Phantom and computational studies towards the clinical translation of gas in scattering media absorption spectroscopy into neonatal respiratory care
Pacheco Tobo, Andrea Liliana
University College Cork
Everything except vacuum is heterogeneous to some extent. Even media that we consider homogeneous (such as pure gases and water) can be taken apart into individual heterogeneities (such as atoms and molecules), which can be distinguished with a sufficiently fine probe. Absorption spectroscopy was extensively used by Robert Bunsen and Gustav Kirchhoff in the 1860’s to separate, identify and measure various chemical substances. They defined a line of research, where traces of elements were just detectable with the aid of specialized instruments like the spectroscope, and since then, the absorption lines have been subject of experimental and theoretical developments. Today, we know that the nature of the absorption lines can be described by quantum mechanical changes induced in the atoms or molecules, and with the advances in light sources and sensing technologies, absorption spectroscopy has become a tremendously useful tool with a wide range of applications. The studies presented in this thesis are related to gas absorption spectroscopy, in particular, a technique called GASMAS, which stands for “GAs in Scattering Media Absorption Spectroscopy”. This spectroscopy technique was introduced in Lund University in 2001 by S. Svanberg’s group, to study the spectral features of gases inside porous or hollowed scattering media, combining laser spectroscopy with sensitive modulation techniques. Unlike solids and liquids, which have a smooth absorption and scattering wavelength dependence (1 − 10 nm), gases exhibit sharp absorptive features (10−4 nm). This difference between the absorption spectra of solid state matter and gases, is the corner stone of this technique. In a typical GASMAS measurement, the laser wavelength is scanned across at least one of the absorption lines of the gas of interest. The small gas absorption signal (embedded in the scattered spectrum from the bulk material) is then filtered from the detected signal, making it possible to retrieve the gas concentrations and study their diffusion dynamics using the principles of the Beer-Lambert law. Although there is evidence of the potential of GASMAS to sense oxygen and water vapor in human cavities, such as the ear, nasal sinuses, lungs, intestines and hip bone, one the most promising clinical applications could be the lung function assessment in neonates. The focus of this thesis is to investigate the potential of translating GASMAS into such an application, combining a computational and experimental approach. Most of the work was done in a collaboration between Biophotonics@Tyndall, the Infant Centre (hosted at the Cork University Maternity Hospital-UCC) and the Swedish industry partner, GPX Medical who have built a pioneering GASMAS instrument, suitable for clinical use. The motivation behind this collaborative work, is to assist clinicians in the monitoring of lung function in premature newborns, as their lungs lack structural and biochemical maturation, which can result in respiratory failure. Currently, the use of GASMAS is limited to observational studies with healthy babies. Thus, the improvement and optimization of the technology depends on feasibility tests with tissue-like models. Phantoms mimicking the geometry and optical properties of the main thoracic organs, were created to study the influence of source detector positioning and chest physiognomy in the GASMAS signals. A functional phantom resembling the anatomy, temperature and humidity of the respiratory zone, was also developed to investigate the potential of GASMAS technique in measuring changes in inflated volume. The optimization of source-detector configurations over the thorax is one of the challenges in the clinical translation of GASMAS. It is crucial to define the optimal probe positioning, to obtain the highest possible signal reaching the detector, which also carries information of the gas absorption in lung tissue. Computational studies are then used to simulate the light transport in accurate anthropomorphic models, which contributes with the understanding of near infra-red interaction with the thorax, and most of all, to find the probe locations for which the detection of gas absorption is feasible, and enhance the data acquisition in future clinical studies. This document includes the theoretical background of GASMAS, the basics of respiratory physiology, and the current methods for clinical monitoring and diagnostics of lung pathologies in neonates. The following two chapters, show how the developed phantom and computational models enable the recreation of different clinical scenarios, suitable for GASMAS studies. The main contribute is the identification of the minimum requirements necessary to further improve and advance towards a GASMAS bedside clinical device, that can potentially be used, for lung function assessment and monitoring in neonatal respiratory health.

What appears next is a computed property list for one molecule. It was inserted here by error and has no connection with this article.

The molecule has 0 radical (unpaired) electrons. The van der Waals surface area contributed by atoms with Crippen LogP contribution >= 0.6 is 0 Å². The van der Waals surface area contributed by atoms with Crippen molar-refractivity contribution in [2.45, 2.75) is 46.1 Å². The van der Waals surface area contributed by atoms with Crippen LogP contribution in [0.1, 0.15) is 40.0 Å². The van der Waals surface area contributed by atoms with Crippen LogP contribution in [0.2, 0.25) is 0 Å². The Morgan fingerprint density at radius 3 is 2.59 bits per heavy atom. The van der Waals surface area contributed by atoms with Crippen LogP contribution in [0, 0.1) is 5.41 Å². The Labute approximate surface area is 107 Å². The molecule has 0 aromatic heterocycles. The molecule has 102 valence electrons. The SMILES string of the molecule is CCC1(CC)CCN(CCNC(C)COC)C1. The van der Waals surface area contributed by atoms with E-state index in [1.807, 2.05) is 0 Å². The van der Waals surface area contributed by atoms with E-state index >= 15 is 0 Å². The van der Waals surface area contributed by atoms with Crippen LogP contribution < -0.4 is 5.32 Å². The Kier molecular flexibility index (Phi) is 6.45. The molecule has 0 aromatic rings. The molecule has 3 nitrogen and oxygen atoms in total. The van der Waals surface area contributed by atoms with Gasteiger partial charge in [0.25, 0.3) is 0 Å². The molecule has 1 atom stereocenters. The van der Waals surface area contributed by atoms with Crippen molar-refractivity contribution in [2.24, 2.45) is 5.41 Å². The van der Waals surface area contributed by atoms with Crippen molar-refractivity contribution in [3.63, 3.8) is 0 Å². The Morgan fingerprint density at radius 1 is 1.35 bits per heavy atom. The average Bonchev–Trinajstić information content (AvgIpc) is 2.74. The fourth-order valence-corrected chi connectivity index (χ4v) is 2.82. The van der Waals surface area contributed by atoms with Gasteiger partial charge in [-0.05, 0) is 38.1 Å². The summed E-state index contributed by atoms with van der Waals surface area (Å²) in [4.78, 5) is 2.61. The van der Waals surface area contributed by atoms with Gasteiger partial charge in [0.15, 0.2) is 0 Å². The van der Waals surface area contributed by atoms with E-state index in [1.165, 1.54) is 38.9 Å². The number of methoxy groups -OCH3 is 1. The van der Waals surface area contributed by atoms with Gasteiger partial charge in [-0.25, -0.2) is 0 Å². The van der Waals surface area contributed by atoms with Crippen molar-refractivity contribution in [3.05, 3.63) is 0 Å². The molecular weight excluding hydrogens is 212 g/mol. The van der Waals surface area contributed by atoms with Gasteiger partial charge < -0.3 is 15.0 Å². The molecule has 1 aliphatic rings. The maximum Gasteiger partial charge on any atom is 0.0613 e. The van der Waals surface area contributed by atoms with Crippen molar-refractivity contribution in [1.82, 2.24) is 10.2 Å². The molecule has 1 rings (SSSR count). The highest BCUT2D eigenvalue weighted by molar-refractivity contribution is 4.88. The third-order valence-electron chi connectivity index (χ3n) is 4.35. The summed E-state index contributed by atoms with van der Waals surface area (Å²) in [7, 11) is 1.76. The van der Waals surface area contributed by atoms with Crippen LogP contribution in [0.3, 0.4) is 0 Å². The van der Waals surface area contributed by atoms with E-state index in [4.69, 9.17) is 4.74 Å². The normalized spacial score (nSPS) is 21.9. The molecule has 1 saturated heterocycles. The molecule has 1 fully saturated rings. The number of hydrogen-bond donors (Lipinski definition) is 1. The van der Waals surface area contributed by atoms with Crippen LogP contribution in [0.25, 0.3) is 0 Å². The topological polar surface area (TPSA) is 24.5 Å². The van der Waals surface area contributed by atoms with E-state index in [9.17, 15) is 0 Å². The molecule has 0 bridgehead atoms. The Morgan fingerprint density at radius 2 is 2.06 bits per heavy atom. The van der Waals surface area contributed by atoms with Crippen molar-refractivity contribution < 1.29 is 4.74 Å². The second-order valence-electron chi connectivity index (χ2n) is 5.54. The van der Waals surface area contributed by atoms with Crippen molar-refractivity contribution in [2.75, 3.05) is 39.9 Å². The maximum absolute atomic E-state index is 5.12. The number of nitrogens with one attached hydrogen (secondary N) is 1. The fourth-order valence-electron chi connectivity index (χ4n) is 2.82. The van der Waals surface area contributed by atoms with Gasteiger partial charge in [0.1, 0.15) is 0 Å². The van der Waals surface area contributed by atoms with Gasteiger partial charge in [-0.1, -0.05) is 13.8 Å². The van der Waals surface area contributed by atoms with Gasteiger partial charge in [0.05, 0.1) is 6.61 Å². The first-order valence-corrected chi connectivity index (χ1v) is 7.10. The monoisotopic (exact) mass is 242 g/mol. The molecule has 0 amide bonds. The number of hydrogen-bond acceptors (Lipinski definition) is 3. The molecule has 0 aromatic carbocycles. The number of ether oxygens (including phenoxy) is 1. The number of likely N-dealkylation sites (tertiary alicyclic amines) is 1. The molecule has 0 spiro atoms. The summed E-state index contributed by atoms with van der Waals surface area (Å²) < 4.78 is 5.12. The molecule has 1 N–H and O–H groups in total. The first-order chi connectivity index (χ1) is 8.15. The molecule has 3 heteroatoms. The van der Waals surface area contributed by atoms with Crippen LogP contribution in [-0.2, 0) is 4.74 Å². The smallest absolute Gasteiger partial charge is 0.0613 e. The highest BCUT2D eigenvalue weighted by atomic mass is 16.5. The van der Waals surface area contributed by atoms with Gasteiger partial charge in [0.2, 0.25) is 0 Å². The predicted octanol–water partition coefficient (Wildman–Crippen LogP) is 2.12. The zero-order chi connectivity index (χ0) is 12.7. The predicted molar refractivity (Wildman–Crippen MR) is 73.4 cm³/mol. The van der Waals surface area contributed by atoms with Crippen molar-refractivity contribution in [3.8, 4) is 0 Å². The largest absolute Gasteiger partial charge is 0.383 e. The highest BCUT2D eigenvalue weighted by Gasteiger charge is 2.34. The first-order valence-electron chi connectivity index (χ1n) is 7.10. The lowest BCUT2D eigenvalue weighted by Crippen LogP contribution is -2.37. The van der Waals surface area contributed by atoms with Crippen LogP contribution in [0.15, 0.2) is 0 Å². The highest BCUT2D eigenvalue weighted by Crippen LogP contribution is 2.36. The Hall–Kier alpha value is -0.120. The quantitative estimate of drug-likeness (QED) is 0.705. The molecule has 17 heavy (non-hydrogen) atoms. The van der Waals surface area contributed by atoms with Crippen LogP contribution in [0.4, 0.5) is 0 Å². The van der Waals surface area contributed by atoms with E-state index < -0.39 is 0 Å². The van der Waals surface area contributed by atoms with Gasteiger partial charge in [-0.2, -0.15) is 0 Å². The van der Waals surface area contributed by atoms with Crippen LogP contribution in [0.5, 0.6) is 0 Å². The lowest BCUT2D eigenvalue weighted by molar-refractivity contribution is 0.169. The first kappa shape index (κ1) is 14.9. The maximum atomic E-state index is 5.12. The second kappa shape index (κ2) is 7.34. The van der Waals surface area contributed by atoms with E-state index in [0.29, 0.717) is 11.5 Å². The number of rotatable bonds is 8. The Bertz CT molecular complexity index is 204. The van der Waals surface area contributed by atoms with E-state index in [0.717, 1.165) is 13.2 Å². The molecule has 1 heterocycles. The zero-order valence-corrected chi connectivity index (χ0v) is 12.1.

Biophotonics , Clinical translation of photonic technologies , Gas in scattering media absorption spectroscopy
Pacheco Tobo, A. L. 2022. Phantom and computational studies towards the clinical translation of gas in scattering media absorption spectroscopy into neonatal respiratory care. PhD Thesis, University College Cork.